Seven phases after six games: Phase I, offense

Thearon W. Henderson

Well, with 37.5% of the season complete this seems like a perfectly natural place to examine where the Seahawks are "Things I Think I Think" style. Every season has its own rhythm, and for me four games was a good "fish or cut bait" point on Russell Wilson-as-starter. To that point, I was less interested in the nuances of specific matchups and more attentive (on offense) to our ability to execute. Beginning with the fifth game I am more interested in those matchup nuances, and of course how we are situated for the playoffs.

With a little help from Football Outsiders (all FO stats are through week 6) I want to offer a few more or less random insights on the team.

I. The Offense

So much has been written about Russell Wilson. Rather than belabor points already made in very insightful posts on FieldGulls, other Seahawks fan blogs, and from the gaggle of fine journalists/bloggers associated with the team I'll just point you to them. I have nothing to add to their criticism or praise. So, I'll just concentrate on other areas.

Drives. We play slow, but faster than I thought. Through week six we had a middle-of-the-pack 62 offensive drives. Now, we rank 20th or worse on all per-drive productivity metrics which I cannot imagine shocks. We need to see some improvement, as we are past the point where we can ask the defense to carry two-thirds of the game. I suspect this group has an absolute ceiling for per-drive efficiency of maybe 13th.

A more attainable improvement into the 16-18 range would be most welcome. Not surprisingly, turnovers (19th) are a major impediment. Silver linings? Seattle is 9th in starting field position. (That ranking will certainly tumble after the NFL's worst game in that category this season vs. SF.)It's easy to take Leon Washington's combination of general reliability and occasional explosiveness for granted after another disappointment in SF. Yet Carroll's commitment to the field position game makes working on short fields a huge part of what we do offensively and defensively. We are getting good enough field position, but need to start cashing in on it more regularly.

Offensive line. The line looks good on the overall metrics, but it's got some warts. We rank 3rd (4.62) in adjusted line yards/carry (woo!), far behind San Francisco's absurd 5.25. On the other hand, we are more pedestrian (13th) in short-yardage/goal-to-go situations than you might expect. There are some memorable play call fails, but the line has been leaky in these situations. Marshawn has had to get some of the situational yards all on his own (e.g., late first down at Carolina). In passing, we rank 21st in sack rate (7.2).

With a rookie QB learning how to make adjustments in the pocket it is hard to apportion blame between he and the line. To the naked eye pass pro looks to be improving. Wilson had time to throw vs. SF's outstanding front four most of the game. It's hard not to like how things are developing from center left. The right side remains in flux at guard.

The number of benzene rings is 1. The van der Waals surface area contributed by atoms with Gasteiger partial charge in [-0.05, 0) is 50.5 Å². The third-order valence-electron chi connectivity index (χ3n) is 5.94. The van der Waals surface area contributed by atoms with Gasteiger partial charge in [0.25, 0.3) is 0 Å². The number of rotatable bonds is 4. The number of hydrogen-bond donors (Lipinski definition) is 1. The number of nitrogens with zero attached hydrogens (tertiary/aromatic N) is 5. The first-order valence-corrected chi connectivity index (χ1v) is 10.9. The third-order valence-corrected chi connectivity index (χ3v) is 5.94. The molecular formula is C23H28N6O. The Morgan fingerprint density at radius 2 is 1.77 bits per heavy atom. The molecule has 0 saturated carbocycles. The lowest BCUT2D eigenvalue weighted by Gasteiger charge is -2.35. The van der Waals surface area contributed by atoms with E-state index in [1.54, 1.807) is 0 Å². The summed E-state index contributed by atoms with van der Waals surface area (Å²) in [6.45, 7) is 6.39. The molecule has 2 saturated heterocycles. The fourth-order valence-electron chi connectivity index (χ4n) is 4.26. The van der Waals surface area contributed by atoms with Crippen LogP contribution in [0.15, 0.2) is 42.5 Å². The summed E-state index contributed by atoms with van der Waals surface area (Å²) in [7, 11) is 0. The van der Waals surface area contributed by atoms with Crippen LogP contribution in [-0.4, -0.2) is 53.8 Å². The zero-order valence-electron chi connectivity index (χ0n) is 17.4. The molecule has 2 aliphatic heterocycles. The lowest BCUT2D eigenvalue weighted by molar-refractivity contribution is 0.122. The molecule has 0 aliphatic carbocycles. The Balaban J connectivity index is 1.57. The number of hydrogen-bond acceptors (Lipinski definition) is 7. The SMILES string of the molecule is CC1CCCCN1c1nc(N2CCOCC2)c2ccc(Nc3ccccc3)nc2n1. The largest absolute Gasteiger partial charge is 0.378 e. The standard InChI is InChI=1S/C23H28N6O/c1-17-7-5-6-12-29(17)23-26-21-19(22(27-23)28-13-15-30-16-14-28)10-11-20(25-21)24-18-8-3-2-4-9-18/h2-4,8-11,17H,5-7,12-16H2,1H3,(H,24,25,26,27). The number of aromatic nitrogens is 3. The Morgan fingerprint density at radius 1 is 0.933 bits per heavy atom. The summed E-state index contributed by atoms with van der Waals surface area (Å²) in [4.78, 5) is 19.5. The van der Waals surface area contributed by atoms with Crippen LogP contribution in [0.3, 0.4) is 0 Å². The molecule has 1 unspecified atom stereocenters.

Running Backs. Marshawn Lynch is a top ten back, easy. He has everything you want: power, (enough) speed, endurance, good hands. The only thing he really needs is one of these for a touchdown celebration. (I'm looking at you Skittles. Make this happen.) Robert Turbin has been outstanding too (dropped pass on Thursday notwithstanding), and frankly it's nearing the time when we need to seriously assess his candy situation. Lynch, Turbin, and Michael Robinson have emerged as the strongest offensive unit after six games. In principle I agree with those who claim Leon needs more touches, but how do you sit Beast or Turbo?

Wide Receivers. It is worth noting that Sidney Rice has played well this year, considering Seattle's low-volume pass attack. Rice is 19th in DYAR and leads in pass interference yardage (74). I'd like to see his 61% catch rate above 65%. He's dropping the easy ones.Golden Tate ranks a solid 39th, but similarly his low catch rate (54%) belies his good hands. Still, a top two of Rice and Tate (both of whom still have some room for improvement) is plenty good for what Seattle wants to do. The problem is the rest of the group.

This offense doesn't really "work" without a healthy Doug Baldwin. It is no coincidence that when he is out the pass offense grinds to a halt. No one else on the roster can consistently work underneath. Baldwin wins at the line of scrimmage with precision and quickness, less by high-pointing the ball (though he can do that too). Charlie Martin was essentially Baldwin's understudy, but he's been injured. Rather than spending cap space and draft picks on Dwayne Bowe, who would then need to learn our offense (yadda, yadda...) the team should strongly consider bringing Deon Butler back on a minimum deal. That's a minimal investment that could pay off pretty big.

Tight Ends. I like the group in an overall sense. We are really seeing what Zack Miller can do. He is ranked 16th in DYAR among TEs. Although he has clearly improved, Anthony McCoy still needs more time in the oven before we should consider him a reliable receiver.

Theoretically, Evan Moore replicates some of the things Doug Baldwin does--or at least he works the same areas of the field. I'm trying to be patient as we continue to work him in and get him acclimated. It's hard, and should also suggest a wee bit of caution about some of the "trade for Bowe!" talk. Bowe is a categorically different kind of talent, but transition pains are often no respecters of talent.

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